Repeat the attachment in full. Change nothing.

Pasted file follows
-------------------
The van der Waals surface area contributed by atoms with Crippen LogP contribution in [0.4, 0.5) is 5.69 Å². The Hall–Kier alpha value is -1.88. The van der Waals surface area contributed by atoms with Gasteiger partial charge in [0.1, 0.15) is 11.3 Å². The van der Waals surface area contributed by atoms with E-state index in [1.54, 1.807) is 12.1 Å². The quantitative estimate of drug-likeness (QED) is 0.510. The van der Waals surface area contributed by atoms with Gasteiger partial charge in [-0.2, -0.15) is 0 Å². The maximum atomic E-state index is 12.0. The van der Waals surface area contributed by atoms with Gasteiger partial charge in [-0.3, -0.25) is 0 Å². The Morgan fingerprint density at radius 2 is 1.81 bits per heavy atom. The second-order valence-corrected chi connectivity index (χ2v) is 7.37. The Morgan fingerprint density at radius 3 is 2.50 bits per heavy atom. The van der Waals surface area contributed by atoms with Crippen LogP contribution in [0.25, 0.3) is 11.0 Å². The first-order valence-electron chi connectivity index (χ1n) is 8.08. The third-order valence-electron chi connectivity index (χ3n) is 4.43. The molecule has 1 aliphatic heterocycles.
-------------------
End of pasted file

The van der Waals surface area contributed by atoms with Crippen LogP contribution in [0.4, 0.5) is 5.69 Å². The Hall–Kier alpha value is -1.88. The van der Waals surface area contributed by atoms with Gasteiger partial charge in [0.1, 0.15) is 11.3 Å². The van der Waals surface area contributed by atoms with E-state index in [1.54, 1.807) is 12.1 Å². The quantitative estimate of drug-likeness (QED) is 0.510. The van der Waals surface area contributed by atoms with Gasteiger partial charge in [-0.2, -0.15) is 0 Å². The maximum atomic E-state index is 12.0. The van der Waals surface area contributed by atoms with Gasteiger partial charge in [-0.3, -0.25) is 0 Å². The Morgan fingerprint density at radius 2 is 1.81 bits per heavy atom. The second-order valence-corrected chi connectivity index (χ2v) is 7.37. The Morgan fingerprint density at radius 3 is 2.50 bits per heavy atom. The van der Waals surface area contributed by atoms with Crippen LogP contribution in [0.25, 0.3) is 11.0 Å². The first-order valence-electron chi connectivity index (χ1n) is 8.08. The third-order valence-electron chi connectivity index (χ3n) is 4.43. The molecule has 1 aliphatic heterocycles.